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Strong motions in other parts of the body will reinforce the facial muscles. You should only use it if you do not increase the asymmetry of the face, increase the tonus in the non-involved side or increase synkinesis. This occurs in our everyday lives. For example, when trying with effort to open a jar, you will unconsciously contract your facial muscles. Functionally, the facial muscles must work against gravity; this must be considered when choosing a position for treatment. A mirror can help patients control their facial movements (o Fig. 13.2).

O Fig. 13.2. a A mirror can help patients control their facial movements; b Bimanual facilitation: preventing a synkinesis of mouth with facilitation of looking sad b

O Fig. 13.2. a A mirror can help patients control their facial movements; b Bimanual facilitation: preventing a synkinesis of mouth with facilitation of looking sad a

1. M. Epicranius (Frontalis) (O Fig. 13.3) Command. "Lift your eyebrows up, look surprised, wrinkle your forehead."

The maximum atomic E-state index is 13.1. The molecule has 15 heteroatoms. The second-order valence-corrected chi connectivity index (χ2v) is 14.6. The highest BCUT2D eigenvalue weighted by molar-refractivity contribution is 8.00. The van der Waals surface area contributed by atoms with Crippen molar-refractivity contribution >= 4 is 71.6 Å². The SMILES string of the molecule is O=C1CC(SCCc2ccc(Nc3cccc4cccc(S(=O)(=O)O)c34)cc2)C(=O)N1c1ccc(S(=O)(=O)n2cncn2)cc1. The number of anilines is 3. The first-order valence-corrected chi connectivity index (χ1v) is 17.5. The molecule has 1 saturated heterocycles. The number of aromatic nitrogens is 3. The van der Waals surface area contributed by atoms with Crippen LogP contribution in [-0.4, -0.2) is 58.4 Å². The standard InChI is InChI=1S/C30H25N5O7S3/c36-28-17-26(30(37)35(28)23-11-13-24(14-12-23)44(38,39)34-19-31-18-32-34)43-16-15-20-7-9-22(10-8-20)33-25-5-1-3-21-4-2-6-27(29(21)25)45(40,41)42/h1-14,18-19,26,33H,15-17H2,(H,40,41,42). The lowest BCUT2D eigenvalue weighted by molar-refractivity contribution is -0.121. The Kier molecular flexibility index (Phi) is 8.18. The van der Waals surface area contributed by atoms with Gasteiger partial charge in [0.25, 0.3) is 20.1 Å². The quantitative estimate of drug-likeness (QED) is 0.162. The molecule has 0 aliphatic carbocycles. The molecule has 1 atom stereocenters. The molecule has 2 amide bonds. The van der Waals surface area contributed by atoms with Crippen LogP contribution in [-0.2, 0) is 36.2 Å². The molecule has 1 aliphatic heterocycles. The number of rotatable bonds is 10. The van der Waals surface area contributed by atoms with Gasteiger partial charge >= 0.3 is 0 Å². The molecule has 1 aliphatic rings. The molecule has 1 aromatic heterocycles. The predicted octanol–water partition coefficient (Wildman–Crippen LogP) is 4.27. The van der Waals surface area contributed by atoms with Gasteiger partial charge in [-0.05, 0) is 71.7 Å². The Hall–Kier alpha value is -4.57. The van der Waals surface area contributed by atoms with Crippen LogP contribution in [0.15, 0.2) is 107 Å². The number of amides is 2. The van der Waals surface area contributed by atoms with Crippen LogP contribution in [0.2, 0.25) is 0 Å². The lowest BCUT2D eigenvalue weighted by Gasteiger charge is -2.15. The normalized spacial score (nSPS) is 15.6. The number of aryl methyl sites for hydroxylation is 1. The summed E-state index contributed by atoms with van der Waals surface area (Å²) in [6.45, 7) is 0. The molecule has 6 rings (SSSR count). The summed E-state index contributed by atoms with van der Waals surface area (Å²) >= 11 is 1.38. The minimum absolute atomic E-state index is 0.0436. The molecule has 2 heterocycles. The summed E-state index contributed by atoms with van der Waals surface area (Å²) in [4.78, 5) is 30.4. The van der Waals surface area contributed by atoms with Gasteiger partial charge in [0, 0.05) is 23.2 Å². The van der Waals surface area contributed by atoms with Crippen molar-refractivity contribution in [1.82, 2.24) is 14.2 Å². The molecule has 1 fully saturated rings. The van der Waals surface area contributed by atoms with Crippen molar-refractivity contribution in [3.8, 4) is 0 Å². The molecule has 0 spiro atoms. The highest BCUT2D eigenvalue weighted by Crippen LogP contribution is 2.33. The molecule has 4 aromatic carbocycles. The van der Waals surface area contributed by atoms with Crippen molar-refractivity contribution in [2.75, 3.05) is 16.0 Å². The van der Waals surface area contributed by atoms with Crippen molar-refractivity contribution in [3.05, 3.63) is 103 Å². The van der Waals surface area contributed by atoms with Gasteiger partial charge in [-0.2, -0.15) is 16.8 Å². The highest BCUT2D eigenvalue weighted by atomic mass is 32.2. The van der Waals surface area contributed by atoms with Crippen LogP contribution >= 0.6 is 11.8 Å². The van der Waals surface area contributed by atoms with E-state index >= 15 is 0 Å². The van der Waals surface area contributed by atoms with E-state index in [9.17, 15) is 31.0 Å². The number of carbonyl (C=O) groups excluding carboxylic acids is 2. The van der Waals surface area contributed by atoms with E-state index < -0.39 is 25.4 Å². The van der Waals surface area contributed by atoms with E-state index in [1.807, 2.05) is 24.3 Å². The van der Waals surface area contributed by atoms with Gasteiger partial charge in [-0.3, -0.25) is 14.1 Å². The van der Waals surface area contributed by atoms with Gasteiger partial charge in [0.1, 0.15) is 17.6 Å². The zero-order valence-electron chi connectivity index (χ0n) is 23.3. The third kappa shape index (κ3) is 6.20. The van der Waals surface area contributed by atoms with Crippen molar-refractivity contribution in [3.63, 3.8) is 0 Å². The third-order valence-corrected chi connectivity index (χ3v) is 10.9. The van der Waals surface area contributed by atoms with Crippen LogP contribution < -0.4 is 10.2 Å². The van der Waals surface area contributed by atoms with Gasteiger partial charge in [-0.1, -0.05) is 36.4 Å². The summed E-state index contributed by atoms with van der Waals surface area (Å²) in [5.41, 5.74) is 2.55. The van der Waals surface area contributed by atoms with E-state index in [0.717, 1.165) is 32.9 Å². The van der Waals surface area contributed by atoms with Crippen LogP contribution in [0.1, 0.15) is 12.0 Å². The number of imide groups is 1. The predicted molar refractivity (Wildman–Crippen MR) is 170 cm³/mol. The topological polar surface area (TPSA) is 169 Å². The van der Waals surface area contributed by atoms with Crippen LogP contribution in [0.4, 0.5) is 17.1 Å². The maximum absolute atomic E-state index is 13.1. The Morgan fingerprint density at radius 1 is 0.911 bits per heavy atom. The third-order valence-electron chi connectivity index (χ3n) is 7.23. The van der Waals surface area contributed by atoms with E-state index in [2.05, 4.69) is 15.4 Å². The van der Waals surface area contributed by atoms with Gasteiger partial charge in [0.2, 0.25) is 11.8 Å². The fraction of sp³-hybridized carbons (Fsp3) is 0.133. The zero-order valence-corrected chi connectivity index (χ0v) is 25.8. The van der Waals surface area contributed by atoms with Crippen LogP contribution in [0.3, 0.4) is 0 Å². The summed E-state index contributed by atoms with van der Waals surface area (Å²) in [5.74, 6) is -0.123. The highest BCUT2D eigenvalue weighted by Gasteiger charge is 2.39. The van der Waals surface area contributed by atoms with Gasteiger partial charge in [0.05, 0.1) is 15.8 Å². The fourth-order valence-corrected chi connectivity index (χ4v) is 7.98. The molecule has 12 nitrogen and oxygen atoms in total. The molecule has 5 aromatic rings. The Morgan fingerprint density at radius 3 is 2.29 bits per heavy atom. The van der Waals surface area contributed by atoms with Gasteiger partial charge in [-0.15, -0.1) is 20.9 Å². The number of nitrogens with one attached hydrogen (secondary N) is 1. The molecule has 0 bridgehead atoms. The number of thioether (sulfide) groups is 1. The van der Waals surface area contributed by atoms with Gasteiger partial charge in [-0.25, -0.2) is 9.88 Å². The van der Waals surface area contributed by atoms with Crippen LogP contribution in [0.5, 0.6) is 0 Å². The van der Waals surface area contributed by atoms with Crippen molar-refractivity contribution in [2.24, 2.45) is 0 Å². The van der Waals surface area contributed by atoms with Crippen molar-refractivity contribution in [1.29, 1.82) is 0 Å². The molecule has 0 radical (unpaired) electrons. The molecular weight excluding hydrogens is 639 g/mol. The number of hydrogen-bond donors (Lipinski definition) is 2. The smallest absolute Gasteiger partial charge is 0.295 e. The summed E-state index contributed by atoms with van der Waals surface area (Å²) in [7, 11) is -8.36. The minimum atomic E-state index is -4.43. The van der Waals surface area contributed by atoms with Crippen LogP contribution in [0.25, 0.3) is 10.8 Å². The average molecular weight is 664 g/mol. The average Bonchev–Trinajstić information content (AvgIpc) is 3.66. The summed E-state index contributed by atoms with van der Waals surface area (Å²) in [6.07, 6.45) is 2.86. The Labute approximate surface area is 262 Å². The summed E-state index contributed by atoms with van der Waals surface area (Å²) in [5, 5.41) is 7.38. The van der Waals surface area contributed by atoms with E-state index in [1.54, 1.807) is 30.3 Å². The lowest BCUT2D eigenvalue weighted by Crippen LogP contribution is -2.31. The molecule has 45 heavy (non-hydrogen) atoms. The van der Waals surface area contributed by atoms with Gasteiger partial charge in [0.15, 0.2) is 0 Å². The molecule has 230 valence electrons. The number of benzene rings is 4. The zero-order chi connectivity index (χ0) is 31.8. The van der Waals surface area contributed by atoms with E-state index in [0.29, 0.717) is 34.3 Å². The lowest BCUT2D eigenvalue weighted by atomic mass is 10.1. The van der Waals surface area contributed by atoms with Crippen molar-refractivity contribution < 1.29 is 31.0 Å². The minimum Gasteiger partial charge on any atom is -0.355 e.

Apply resistance to the forehead, pushing cau-dally and medially.

This motion works with eye opening. It is reinforced with neck extension.

Command. "Frown. Look sad. Pull your eyebrows down."

Give resistance just above the eyebrows diagonally in a cranial and lateral direction. This motion works with eye closing.

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Fire Up Your Core

Fire Up Your Core

If you weaken the center of any freestanding structure it becomes unstable. Eventually, everyday wear-and-tear takes its toll, causing the structure to buckle under pressure. This is exactly what happens when the core muscles are weak – it compromises your body’s ability to support the frame properly. In recent years, there has been a lot of buzz about the importance of a strong core – and there is a valid reason for this. The core is where all of the powerful movements in the body originate – so it can essentially be thought of as your “center of power.”

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